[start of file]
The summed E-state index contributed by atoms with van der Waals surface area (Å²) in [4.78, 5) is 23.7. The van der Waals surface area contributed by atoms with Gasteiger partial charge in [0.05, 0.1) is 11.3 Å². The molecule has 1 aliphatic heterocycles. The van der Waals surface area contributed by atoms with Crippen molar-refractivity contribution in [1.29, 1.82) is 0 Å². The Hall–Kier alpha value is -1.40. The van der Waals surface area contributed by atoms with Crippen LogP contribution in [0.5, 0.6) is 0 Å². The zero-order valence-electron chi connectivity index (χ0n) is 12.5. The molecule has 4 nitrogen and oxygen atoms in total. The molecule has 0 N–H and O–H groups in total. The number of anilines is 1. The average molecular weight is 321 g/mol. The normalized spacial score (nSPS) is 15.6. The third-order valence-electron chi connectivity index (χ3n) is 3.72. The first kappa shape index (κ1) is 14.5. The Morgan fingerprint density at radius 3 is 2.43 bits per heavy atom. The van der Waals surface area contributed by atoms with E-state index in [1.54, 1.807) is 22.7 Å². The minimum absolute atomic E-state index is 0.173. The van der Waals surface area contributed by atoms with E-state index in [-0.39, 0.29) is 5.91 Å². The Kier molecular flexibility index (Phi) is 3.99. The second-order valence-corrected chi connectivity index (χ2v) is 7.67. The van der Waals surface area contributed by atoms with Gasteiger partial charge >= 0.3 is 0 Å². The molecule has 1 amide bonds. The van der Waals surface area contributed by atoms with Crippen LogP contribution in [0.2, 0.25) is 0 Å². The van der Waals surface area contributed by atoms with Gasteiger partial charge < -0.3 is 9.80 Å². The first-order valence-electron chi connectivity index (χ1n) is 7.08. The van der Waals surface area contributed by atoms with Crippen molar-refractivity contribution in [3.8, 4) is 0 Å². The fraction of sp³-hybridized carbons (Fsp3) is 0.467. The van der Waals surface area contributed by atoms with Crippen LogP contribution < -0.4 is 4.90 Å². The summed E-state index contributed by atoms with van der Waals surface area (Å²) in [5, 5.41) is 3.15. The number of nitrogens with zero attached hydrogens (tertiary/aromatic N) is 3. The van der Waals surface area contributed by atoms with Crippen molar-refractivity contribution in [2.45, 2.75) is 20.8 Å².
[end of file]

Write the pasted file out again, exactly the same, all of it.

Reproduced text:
The summed E-state index contributed by atoms with van der Waals surface area (Å²) in [4.78, 5) is 23.7. The van der Waals surface area contributed by atoms with Gasteiger partial charge in [0.05, 0.1) is 11.3 Å². The molecule has 1 aliphatic heterocycles. The van der Waals surface area contributed by atoms with Crippen molar-refractivity contribution in [1.29, 1.82) is 0 Å². The Hall–Kier alpha value is -1.40. The van der Waals surface area contributed by atoms with Crippen LogP contribution in [0.5, 0.6) is 0 Å². The zero-order valence-electron chi connectivity index (χ0n) is 12.5. The molecule has 4 nitrogen and oxygen atoms in total. The molecule has 0 N–H and O–H groups in total. The number of anilines is 1. The average molecular weight is 321 g/mol. The normalized spacial score (nSPS) is 15.6. The third-order valence-electron chi connectivity index (χ3n) is 3.72. The first kappa shape index (κ1) is 14.5. The Morgan fingerprint density at radius 3 is 2.43 bits per heavy atom. The van der Waals surface area contributed by atoms with E-state index in [1.54, 1.807) is 22.7 Å². The minimum absolute atomic E-state index is 0.173. The van der Waals surface area contributed by atoms with E-state index in [-0.39, 0.29) is 5.91 Å². The Kier molecular flexibility index (Phi) is 3.99. The second-order valence-corrected chi connectivity index (χ2v) is 7.67. The van der Waals surface area contributed by atoms with Gasteiger partial charge >= 0.3 is 0 Å². The molecule has 1 amide bonds. The van der Waals surface area contributed by atoms with Crippen LogP contribution in [0.2, 0.25) is 0 Å². The van der Waals surface area contributed by atoms with Gasteiger partial charge < -0.3 is 9.80 Å². The first-order valence-electron chi connectivity index (χ1n) is 7.08. The van der Waals surface area contributed by atoms with Crippen molar-refractivity contribution in [3.8, 4) is 0 Å². The fraction of sp³-hybridized carbons (Fsp3) is 0.467. The van der Waals surface area contributed by atoms with Crippen LogP contribution < -0.4 is 4.90 Å². The summed E-state index contributed by atoms with van der Waals surface area (Å²) in [5, 5.41) is 3.15. The number of nitrogens with zero attached hydrogens (tertiary/aromatic N) is 3. The van der Waals surface area contributed by atoms with Crippen molar-refractivity contribution in [2.45, 2.75) is 20.8 Å².